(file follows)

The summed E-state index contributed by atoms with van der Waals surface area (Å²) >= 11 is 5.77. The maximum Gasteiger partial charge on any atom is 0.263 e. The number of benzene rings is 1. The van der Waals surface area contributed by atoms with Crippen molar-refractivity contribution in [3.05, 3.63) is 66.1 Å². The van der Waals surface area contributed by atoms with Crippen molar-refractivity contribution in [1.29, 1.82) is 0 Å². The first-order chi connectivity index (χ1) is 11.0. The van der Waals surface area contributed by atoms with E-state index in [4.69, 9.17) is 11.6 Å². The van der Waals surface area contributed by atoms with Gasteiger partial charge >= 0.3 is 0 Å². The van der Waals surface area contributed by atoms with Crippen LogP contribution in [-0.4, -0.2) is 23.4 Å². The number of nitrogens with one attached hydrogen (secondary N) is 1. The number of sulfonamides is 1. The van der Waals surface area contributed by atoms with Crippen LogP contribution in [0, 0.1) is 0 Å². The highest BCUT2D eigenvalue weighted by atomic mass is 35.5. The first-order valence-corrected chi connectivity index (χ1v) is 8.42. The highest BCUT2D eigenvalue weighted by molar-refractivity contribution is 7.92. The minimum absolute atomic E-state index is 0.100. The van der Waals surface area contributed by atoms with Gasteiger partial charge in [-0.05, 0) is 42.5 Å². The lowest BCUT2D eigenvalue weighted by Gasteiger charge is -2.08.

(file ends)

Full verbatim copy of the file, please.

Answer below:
The summed E-state index contributed by atoms with van der Waals surface area (Å²) >= 11 is 5.77. The maximum Gasteiger partial charge on any atom is 0.263 e. The number of benzene rings is 1. The van der Waals surface area contributed by atoms with Crippen molar-refractivity contribution in [3.05, 3.63) is 66.1 Å². The van der Waals surface area contributed by atoms with Crippen molar-refractivity contribution in [1.29, 1.82) is 0 Å². The first-order chi connectivity index (χ1) is 11.0. The van der Waals surface area contributed by atoms with E-state index in [4.69, 9.17) is 11.6 Å². The van der Waals surface area contributed by atoms with Gasteiger partial charge >= 0.3 is 0 Å². The van der Waals surface area contributed by atoms with Crippen LogP contribution in [-0.4, -0.2) is 23.4 Å². The number of nitrogens with one attached hydrogen (secondary N) is 1. The number of sulfonamides is 1. The van der Waals surface area contributed by atoms with Crippen LogP contribution in [0, 0.1) is 0 Å². The highest BCUT2D eigenvalue weighted by atomic mass is 35.5. The first-order valence-corrected chi connectivity index (χ1v) is 8.42. The highest BCUT2D eigenvalue weighted by molar-refractivity contribution is 7.92. The minimum absolute atomic E-state index is 0.100. The van der Waals surface area contributed by atoms with Gasteiger partial charge in [-0.05, 0) is 42.5 Å². The lowest BCUT2D eigenvalue weighted by Gasteiger charge is -2.08.